Catholics flock to Australia ahead of Pope's visit
Thousands of Catholic pilgrims gathered in the Australian city of Sydney on Friday ahead of an appearance by Pope Benedict XVI at the church's World Youth Day.
The event, which begins Tuesday, is expected to draw the most visitors to Australia since the 2000 Summer Olympics. Officials expect more than 500,000 people — including 100,000 foreigners — to attend.
The Pope will arrive Sunday and rest for a few days before leading a series of prayer gatherings and meetings on Thursday. He will then take a boat trip on Sydney Harbour, followed by a welcome ceremony and papal motorcade through downtown.
Tens of thousands are expected to participate in a walking pilgrimage across Sydney's famed Harbour Bridge, which links the north and south portions of the city and offers a sweeping view of the harbour and opera house.
Canadian Heather Wilkinson spent Friday morning sitting on the docks of Darling Harbour with members of her church youth group.
The 20-year-old attended the last World Youth Day event in Germany in 2005, and said she found it deeply moving. She hoped to recapture some of that emotion with the Pope's arrival in Sydney.
"It's one of the best experiences I've ever had in my life," she said.
The event is aimed at celebrating the Catholic faith, but critics say the ongoing controversy over past scandals is nothing to celebrate.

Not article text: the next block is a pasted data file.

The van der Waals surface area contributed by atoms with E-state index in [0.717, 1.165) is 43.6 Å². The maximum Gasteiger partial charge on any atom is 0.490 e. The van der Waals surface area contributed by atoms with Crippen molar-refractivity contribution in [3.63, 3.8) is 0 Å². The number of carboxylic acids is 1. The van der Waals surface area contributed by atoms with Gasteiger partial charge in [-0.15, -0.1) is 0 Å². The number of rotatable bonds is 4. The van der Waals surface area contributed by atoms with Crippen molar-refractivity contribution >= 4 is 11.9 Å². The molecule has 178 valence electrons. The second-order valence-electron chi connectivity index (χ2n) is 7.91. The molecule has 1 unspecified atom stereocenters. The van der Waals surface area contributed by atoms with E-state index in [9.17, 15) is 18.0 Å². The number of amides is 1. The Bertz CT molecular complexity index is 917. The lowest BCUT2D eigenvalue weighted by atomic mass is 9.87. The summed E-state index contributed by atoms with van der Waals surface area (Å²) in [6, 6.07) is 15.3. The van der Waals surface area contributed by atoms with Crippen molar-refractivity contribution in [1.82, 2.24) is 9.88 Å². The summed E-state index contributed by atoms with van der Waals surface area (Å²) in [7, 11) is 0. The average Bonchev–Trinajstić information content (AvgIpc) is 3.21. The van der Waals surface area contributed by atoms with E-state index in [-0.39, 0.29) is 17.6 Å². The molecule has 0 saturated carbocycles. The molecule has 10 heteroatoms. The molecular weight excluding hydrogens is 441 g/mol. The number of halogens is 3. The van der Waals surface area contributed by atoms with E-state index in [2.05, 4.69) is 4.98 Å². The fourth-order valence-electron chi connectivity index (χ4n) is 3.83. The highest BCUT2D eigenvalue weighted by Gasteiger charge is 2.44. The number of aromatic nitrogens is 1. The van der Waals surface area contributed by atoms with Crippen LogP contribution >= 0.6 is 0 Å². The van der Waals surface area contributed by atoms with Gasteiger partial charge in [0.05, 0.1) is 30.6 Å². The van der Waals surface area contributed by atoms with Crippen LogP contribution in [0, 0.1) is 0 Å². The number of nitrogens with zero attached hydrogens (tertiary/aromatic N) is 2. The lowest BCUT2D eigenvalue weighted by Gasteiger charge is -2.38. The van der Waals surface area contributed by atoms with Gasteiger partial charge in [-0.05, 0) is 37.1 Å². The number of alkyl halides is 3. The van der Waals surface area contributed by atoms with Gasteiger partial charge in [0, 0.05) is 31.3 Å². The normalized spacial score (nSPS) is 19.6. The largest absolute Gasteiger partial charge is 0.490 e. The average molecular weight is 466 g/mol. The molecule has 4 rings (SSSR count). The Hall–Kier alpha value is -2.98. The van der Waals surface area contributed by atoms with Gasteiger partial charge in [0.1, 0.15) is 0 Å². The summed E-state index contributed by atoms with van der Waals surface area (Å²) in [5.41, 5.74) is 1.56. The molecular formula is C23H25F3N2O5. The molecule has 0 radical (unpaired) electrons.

Canadian and Australian survivors of abuse inflicted by Catholic clergy during the 20th century have said they hope the Pope would offer a similar apology to the one he offered to victims in the U.S. in April.
During his visit to the United States, the Pope said he was "deeply ashamed" of the child sex abuse scandal that has rocked the U.S. branch of the church since 2002.
The Sydney event has also garnered significant opposition from gay rights, student and atheist groups who plan to march on July 19 to protest the church's positions on homosexuality and birth control.
The NoToPope coalition planned to distribute condoms to young pilgrims, but a new law gives authorities the power to order anyone to stop behaviour considered "annoying" toward those attending the festivities. Those who refuse could face fines of up to $5,300.
Toronto hosted World Youth Day in 2002, drawing an estimated 500,000 visitors to the city.
With files from the Associated Press